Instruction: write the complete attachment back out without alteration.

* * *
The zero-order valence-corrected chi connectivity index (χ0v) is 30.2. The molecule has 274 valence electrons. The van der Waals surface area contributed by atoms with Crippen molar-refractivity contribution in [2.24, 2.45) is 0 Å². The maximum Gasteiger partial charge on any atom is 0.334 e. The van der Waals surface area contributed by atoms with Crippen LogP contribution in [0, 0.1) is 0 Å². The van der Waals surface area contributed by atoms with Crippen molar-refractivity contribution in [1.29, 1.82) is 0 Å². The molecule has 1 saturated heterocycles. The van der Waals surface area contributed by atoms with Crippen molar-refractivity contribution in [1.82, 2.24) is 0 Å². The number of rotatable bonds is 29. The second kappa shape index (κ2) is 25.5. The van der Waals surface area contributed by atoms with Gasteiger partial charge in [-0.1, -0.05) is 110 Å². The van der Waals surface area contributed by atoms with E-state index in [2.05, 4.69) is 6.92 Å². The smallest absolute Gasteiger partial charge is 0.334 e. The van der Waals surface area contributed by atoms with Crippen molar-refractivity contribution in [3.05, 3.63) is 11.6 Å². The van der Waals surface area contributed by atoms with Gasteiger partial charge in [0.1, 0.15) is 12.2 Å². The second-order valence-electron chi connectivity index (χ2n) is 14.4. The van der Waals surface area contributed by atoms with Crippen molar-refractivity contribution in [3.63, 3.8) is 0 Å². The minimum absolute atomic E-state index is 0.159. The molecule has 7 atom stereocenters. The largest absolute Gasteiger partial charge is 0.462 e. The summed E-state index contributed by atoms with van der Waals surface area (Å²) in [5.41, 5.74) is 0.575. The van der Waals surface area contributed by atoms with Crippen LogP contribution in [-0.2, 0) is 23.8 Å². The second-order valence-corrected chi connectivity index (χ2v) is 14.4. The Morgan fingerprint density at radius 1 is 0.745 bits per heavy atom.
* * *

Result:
The zero-order valence-corrected chi connectivity index (χ0v) is 30.2. The molecule has 274 valence electrons. The van der Waals surface area contributed by atoms with Crippen molar-refractivity contribution in [2.24, 2.45) is 0 Å². The maximum Gasteiger partial charge on any atom is 0.334 e. The van der Waals surface area contributed by atoms with Crippen LogP contribution in [0, 0.1) is 0 Å². The van der Waals surface area contributed by atoms with Crippen molar-refractivity contribution in [1.29, 1.82) is 0 Å². The molecule has 1 saturated heterocycles. The van der Waals surface area contributed by atoms with Crippen molar-refractivity contribution in [1.82, 2.24) is 0 Å². The number of rotatable bonds is 29. The second kappa shape index (κ2) is 25.5. The van der Waals surface area contributed by atoms with Gasteiger partial charge in [-0.1, -0.05) is 110 Å². The van der Waals surface area contributed by atoms with E-state index in [2.05, 4.69) is 6.92 Å². The smallest absolute Gasteiger partial charge is 0.334 e. The van der Waals surface area contributed by atoms with Crippen molar-refractivity contribution in [3.05, 3.63) is 11.6 Å². The van der Waals surface area contributed by atoms with Gasteiger partial charge in [0.1, 0.15) is 12.2 Å². The second-order valence-electron chi connectivity index (χ2n) is 14.4. The van der Waals surface area contributed by atoms with Crippen molar-refractivity contribution in [3.63, 3.8) is 0 Å². The minimum absolute atomic E-state index is 0.159. The molecule has 7 atom stereocenters. The largest absolute Gasteiger partial charge is 0.462 e. The summed E-state index contributed by atoms with van der Waals surface area (Å²) in [5.41, 5.74) is 0.575. The van der Waals surface area contributed by atoms with Crippen LogP contribution in [-0.2, 0) is 23.8 Å². The second-order valence-corrected chi connectivity index (χ2v) is 14.4. The Morgan fingerprint density at radius 1 is 0.745 bits per heavy atom.